Thursday, 16 July 2015



What would happen if Philip Marlowe went to sleep for twenty years and awoke in the early 70s? This was the position that acclaimed director Robert Altman took in making his version of Raymond Chandler's THE LONG GOODBYE. He called the character Rip Van Marlowe: 'Trying to invoke the morals of a previous time' without specifically suggesting any fanciful sci-fi time-travel idea. Elliot Gould's rumpled charm is perfectly cast as the classic film-noir private detective on the trail of his friend Terry Lennox. The actor was very much a key 1970s icon playing the leisurely anti-authoritarian appeal to a tee. (A genial catchphrase of his in the film is 'It's okay with me').

Gould's attachment to the project was what turned Altman's initial lack of interest around. They had already made a great partnership in M*A*S*H three years before. As it turned out, his enthusiasm not only enabled the picture to be made, but earned Gould's gratitude for almost saving his career. The actor had recently gone from being a hot superstar to a lukewarm liability following an ill-judged walk away from a prospective film that he thought would be a failure.

The other stipulation the director made was to preserve writer Leigh Bracket's downbeat ending, wherein Marlowe shocks us by shooting dead the betraying friend who set him on the case. Altman insisted this be written into his contract and he got his way. He was right to do so as this is a compelling shock twist true to the message of integrity in the movie. Like many early '70s crime films, THE LONG GOODBYE doesn't cop out with a sanitised moral conclusion.

We are left in no doubt that this is the Los Angeles of the modern era that Marlowe wakes up in. There are free-wheeling girl neighbours into pot and their new age yoga and health-food lifestyle. An atmospheric drawling theme tune by John Williams and Johnny Mercer is a letimotif that haunts Marlowe on his journey as a doorbell tune and a Mexican band amongst others.There is a laid-back cool vibe in the air, yet an undercurrent of menace. Drug -dealing criminals are doing violent business in the city. One of them, Marty Augustine, wants to know where a large sum of money went that Lennox was meant to deliver for him. There is an uncredited early cameo here from a vacant looking Arnold Schwarzenegger as one of Augustine's heavies. He is given little to do except flex his muscles and stand about in his underpants looking decidedly unthreatening. (Understandably Altman said he never speaks of the role these days).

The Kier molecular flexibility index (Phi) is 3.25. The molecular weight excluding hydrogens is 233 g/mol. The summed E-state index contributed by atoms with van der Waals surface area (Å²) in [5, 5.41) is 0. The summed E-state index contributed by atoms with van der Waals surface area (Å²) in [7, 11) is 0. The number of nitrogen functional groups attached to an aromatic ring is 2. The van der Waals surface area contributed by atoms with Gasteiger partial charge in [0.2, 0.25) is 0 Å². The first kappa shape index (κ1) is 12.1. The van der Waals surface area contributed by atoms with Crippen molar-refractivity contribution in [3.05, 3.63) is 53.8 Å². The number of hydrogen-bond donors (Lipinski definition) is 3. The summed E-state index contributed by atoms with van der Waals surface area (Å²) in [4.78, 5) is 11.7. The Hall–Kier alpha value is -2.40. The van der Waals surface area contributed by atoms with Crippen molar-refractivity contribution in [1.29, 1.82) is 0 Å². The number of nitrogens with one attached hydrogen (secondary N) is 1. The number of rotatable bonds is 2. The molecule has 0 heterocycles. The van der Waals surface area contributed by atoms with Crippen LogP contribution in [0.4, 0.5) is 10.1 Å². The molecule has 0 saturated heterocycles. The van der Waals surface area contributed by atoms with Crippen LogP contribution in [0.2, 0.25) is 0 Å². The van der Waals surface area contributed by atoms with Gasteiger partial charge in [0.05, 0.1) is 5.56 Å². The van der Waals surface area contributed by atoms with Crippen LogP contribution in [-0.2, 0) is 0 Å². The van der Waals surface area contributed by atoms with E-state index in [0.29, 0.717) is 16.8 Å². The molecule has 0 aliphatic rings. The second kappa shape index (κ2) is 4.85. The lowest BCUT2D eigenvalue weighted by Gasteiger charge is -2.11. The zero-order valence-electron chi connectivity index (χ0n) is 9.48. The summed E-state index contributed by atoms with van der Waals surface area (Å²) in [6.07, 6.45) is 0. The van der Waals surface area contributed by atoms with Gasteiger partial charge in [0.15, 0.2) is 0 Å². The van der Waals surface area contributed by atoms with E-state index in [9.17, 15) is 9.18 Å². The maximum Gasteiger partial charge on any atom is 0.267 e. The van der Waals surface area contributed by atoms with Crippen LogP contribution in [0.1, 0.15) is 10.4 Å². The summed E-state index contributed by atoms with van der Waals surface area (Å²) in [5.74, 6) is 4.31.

Nina Van Pallendt (singer of Nina and Frederik fame) acquits herself well as the long-suffering wife of Sterling Hayden, who here essays another in his gallery of vividly intimidating figures as an explosively erratic alcoholic. As the plot unfurls, we realise that the unpleasant Augustine, the married couple and the mysteriously-vanished Lennox are all connected -  until Marlowe tracks down his lying pal and justice is served without regret.

THE LONG GOODBYE benefitted from a belatedly shrewd marketing campaign. Initially it was released with a faithfully 1940's looking poster, but Altman pulled this as he spotted it was misrepresenting the film's off-beat appeal. He instead had the brainwave of going to Jack Davis of Mad magazine. The artist drew an eye-catching poster in his comic style filled with all the characters complete with irreverent speech bubbles satirising themselves and the plot. When the film opened in New York it soon became a smash-hit, but was too late to make up for the previous campaign opening in all the other major US cities. However. as time has past it's deservedly found new life as a cult classic of the 1970s and a firm favourite of both Altman and Gould.

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